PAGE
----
When you are refused adequate pain relief, what do you do? Where do you turn?

Pain avoidance is my best tactic. I am constantly trying to trick my brain into thinking that I am not actually in any pain.

Does it work?

Yes and no. It only works for so long and it actually does more damage and leaves me in more pain in the long run.

What choice do I have?

None. When you are refused adequate pain relief as I have for the past 10 years, you are forced to find alternatives at your own expense. Is this right? Is this just?


A high percentage of chronic pain patients are left unable to work or earn a living.

So how are we meant to pay for alternative pain relief methods and why is the NHS not providing us with adequate assistance?

Yes, there are some disability benefits available. They are not as easy to get as some might think. It isn’t a case of just filling in a form and being handed over the money. You have to be assessed on your need. The assessments are quite often carried out by people who have no idea what your chronic condition(s) are and how they affect you.

As to why the NHS are not doing enough for chronic pain patients. I don’t know the answer.

Some people I know get prescribed whatever they need to manage their pain whilst myself and others get little help to ease our suffering.

None of us expects to be pain-free. We just want our pain reduced enough so we can have some semblance of a “normal life”

Doctors are too quick to reach for the fit note/sick note and would rather people like us give up working altogether. Why? This is something that I don’t know either. I simply don’t have the answer. In the past 10 years, I have been told by several Doctors to give up working altogether.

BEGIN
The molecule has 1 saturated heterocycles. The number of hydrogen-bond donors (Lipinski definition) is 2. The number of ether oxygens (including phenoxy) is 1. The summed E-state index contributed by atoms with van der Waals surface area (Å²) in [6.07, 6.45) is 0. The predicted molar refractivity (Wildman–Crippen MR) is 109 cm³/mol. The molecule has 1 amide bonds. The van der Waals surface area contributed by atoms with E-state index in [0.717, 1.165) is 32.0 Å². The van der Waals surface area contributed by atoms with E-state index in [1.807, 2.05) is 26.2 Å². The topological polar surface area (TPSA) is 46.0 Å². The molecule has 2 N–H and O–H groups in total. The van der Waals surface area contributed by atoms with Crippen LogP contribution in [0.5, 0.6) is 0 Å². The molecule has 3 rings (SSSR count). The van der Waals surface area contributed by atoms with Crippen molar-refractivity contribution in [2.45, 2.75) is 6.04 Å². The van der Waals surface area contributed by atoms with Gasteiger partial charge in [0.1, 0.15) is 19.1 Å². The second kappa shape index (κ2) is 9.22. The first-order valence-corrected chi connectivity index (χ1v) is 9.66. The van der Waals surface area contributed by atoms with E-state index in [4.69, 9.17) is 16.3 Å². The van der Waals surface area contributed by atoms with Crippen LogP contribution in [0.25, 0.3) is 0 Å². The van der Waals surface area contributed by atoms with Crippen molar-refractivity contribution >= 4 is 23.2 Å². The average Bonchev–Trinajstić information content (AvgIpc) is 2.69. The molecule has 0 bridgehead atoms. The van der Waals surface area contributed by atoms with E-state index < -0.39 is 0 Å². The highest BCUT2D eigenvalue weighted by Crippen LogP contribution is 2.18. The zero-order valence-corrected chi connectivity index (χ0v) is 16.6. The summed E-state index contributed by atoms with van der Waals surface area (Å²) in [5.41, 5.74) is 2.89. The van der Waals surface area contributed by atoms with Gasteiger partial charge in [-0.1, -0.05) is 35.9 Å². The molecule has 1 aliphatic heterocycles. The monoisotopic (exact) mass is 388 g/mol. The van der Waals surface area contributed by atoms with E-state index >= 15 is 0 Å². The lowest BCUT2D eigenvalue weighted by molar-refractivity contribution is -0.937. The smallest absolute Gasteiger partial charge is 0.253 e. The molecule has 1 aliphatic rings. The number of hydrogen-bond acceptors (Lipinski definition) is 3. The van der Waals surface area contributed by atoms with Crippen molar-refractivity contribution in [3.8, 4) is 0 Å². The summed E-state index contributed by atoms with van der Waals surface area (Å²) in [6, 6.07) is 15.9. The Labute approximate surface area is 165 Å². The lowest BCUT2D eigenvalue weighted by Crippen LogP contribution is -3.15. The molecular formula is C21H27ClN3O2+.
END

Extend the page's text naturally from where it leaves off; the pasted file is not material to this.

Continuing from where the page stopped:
So what are the alternatives for people like us who are relegated to the scrap heap?

Life house bound, bed bound? In a wheel chair? Not able to do anything for ourselves.

That is the harsh reality that I am heading towards at warp speed. I have been ill-health retired once and it is not something that I ever wish to go through again. It was the most traumatic experience of my life and I have given birth to two children without pain relief.

The wounds may have healed but the scars are still there. They will always be there as a painful reminder of that traumatic time. Although, I am stronger now because of it. I still can’t talk about it without tears rolling down my face. Recently I had to talk about it, I was asked about it in an interview, it took me completely off guard and I crumbled. I have never felt so let down by people whom I had worked with for over a decade and trusted. It happened in 2016 and the emotional pain has eased but the hurt and the feeling of being let down by the people I trusted the most will always haunt me. Like a ghost.

It was the way it was handled. None of it face to face. I was due back at work after a period of leave. Whilst away on holiday in a wee cottage outside Elgin I received a phone call from a complete stranger working for Atos (external health care agency) I was told that my manager didn’t want me back and I was to be ill health retired, which was against my wishes.

After working for the company for 16 years I expected to be treated better than that. I showed the company and my colleagues every loyalty. It wasn’t returned.

I didn’t receive as much as a text, phone call, email or letter from my manager or the management team, which I was part of and had been for several years.

I am glad to say that I didn’t let the experience change me as a person. It hasn’t affected my ability to trust and form new relationships. It may still sting, it was a bump in the road. A big bump. I have moved on and left it in the past where it belongs. Although it pops up from time to time when asked about my 10 years of living with chronic illness.

So you can understand why I do not want to go through that again. I felt completely useless when I lost my job. I turned to write. I started my blog, Facebook page and social media accounts on Instagram, Twitter and TikTok.

Writing got me through it. Putting my feelings down on paper was a way for me to process everything that I was going through. A cathartic way to express myself and I still write to this day.

What does the future hold for me and people like me?

I don’t know. I have an idea, as time has progressed and my illness has become worse. It’s not what I want. Of course, it isn’t. But what choice do I and so many others have?

Nobody wants this life or asks for it.


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